It’s Time to Say It: Retirement Is Dead. This Is What Will Take Its Place
The tired old notion of retiring is absolutely the wrong way to think about the most important part of your life.
We get old when the weight of our memories and regrets starts to exceed that of our dreams.
When it to comes to the topic of retirement, the old rules no longer apply.
In 1935, when the Social Security act was passed, the age of retirement was set at 65. At the time, the average life expectancy was 61! Today, average life expectancy is just under 80 years. That one fact speaks volumes to how outdated our views and mechanisms for retirement are.
In fact, the percentage of the workforce representing workers over 65 has doubled since 1992. And that trend is expected to continue unabated. If you plot the increase in life expectancy along with the increase in work-life expectancy (that’s the average age at which people stop working), the two actually merge in 2100. I often joke that if the work-life trend line continues on its trajectory after 2100, we’ll all be working after we’re dead.
Advances in longevity are making supporting retirement for another 20 to 30 years impossible for 90 percent of all U.S. workers.
Yet we are heading for an economic disaster by ignoring the implications of increased life and work-life expectancy.
The numbers are startling: Thirty-four percent of workers have no savings whatsoever; another 35 percent have less than $1,000; of the remaining 31 percent, less than half have more than $10,000. Among older workers between 50 and 55, the median savings is $8,000. And this is total savings, including retirement accounts.
Contrast that with the fact that experts say you should have eight times your preretirement annual salary saved in order to retire by 65 and continue a reasonable quality of life, commensurate with what you have become accustomed to.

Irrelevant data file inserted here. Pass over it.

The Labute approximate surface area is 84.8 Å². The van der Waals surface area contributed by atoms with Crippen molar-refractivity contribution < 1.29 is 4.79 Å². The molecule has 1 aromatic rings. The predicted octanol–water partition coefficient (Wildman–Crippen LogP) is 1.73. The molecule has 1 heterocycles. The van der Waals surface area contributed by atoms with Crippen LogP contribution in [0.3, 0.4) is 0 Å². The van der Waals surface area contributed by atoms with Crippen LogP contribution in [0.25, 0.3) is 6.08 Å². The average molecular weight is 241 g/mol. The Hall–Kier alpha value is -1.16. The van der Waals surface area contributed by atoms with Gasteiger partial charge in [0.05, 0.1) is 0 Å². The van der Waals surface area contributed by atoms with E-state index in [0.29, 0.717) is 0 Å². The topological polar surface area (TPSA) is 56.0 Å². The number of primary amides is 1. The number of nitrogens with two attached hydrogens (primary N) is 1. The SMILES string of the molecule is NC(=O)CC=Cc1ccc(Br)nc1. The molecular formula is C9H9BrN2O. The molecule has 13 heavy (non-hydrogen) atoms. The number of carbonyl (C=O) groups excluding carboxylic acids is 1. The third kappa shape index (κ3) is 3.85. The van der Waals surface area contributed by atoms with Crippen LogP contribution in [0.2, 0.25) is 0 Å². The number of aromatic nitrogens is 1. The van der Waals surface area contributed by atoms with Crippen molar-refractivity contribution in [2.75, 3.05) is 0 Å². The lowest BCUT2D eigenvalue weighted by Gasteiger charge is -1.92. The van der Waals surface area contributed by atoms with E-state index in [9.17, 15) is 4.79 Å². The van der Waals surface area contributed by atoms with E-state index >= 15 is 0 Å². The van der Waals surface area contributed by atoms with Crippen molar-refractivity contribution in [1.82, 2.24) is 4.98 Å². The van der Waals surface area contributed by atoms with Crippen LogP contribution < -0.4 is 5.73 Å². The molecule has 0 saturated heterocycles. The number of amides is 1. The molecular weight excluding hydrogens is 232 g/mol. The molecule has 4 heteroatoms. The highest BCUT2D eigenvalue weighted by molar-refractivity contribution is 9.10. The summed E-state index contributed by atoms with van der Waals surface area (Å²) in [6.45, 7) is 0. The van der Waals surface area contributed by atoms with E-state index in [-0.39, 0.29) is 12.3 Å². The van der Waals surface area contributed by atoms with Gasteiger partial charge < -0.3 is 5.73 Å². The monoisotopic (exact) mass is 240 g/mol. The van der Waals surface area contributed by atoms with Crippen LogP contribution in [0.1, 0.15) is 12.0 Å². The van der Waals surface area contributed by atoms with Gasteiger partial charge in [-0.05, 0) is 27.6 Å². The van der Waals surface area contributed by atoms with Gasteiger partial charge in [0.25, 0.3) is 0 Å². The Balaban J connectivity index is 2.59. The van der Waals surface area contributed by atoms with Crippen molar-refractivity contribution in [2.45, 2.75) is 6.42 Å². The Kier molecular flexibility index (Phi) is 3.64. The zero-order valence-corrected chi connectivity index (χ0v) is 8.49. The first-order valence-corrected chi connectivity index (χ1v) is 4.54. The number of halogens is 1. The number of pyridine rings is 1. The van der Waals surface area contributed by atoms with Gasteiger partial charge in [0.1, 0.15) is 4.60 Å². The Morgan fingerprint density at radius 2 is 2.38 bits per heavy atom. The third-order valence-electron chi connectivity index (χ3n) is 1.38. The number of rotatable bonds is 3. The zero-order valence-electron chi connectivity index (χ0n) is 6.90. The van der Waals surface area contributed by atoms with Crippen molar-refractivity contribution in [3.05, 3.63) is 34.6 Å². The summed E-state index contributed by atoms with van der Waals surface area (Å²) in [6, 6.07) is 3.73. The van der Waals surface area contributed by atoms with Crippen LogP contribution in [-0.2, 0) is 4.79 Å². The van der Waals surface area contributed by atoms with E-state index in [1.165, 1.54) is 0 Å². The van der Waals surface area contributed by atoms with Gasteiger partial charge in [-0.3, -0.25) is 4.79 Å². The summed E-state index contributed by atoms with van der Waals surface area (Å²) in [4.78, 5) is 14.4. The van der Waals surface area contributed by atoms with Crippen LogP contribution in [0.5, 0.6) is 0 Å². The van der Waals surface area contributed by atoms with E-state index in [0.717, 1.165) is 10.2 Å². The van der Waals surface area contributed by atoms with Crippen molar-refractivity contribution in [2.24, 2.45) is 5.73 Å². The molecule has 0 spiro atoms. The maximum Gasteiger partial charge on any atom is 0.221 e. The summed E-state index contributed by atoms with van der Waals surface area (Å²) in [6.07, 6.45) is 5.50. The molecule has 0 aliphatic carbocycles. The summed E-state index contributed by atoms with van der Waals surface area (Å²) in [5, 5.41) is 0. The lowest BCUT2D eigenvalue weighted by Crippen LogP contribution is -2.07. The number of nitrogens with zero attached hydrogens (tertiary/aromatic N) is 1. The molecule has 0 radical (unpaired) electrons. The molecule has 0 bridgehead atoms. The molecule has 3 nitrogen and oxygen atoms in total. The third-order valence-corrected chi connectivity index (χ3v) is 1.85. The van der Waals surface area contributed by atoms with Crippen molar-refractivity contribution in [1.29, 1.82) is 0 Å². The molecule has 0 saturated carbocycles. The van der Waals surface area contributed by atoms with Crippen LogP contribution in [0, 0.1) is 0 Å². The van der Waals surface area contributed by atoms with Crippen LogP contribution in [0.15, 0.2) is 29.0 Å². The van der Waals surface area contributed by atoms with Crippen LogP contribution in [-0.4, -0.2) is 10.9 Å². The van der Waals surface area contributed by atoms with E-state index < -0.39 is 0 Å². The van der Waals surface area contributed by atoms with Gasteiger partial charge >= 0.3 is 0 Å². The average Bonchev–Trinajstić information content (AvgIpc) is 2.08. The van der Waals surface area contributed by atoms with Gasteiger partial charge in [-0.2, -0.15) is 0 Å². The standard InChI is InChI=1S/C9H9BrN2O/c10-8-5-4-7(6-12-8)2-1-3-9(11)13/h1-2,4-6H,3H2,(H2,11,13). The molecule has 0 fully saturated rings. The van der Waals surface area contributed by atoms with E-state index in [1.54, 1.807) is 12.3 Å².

The Retirement Myth
The truth is that we are doing an enormous disservice to society by setting retirement as an end goal to a long career. Advances in longevity are making supporting retirement for another 20 to 30 years impossible for 90 percent of all U.S. workers, whose only source of income is Social Security, which only pays from an average of just over $1,300 per month to a max of just over $2,600 per month.
While paid media ads that talk about retirement planning seem to be everywhere, the reality is that very few people are actually benefiting from retirement savings or planning. Although Boomers have an astounding $50-plus trillion in wealth that they will be transferring to Millennials and Gen Z (that includes all assets, not just retirement accounts), 80 percent of that wealth is concentrated among less than 20 percent of Boomers.
Even if you’re lucky enough to be among the 20 percent, who have a $1 million-plus net worth and enough saved up to retire, there is some evidence that the classic notion of retirement may actually be harmful to your health.
The answer is absurd, and it’s at the core of every failed strategy to paint the future with the same worn-out brush we used to paint the past.
A recent Guardian article about research on aging and retirement cast an interesting light on the topic. According to the article, “[Research conducted on] 2,956 people who were part of the Healthy Retirement Study funded by the National Institute on Aging in America … found that healthy retirees who worked a year longer (over the age of 65) had an 11 percent lower all-cause mortality risk. Even the unhealthy group reduced their likelihood of dying by 9 percent if they delayed retirement.” An analysis on the study was also published in the Harvard Business Review.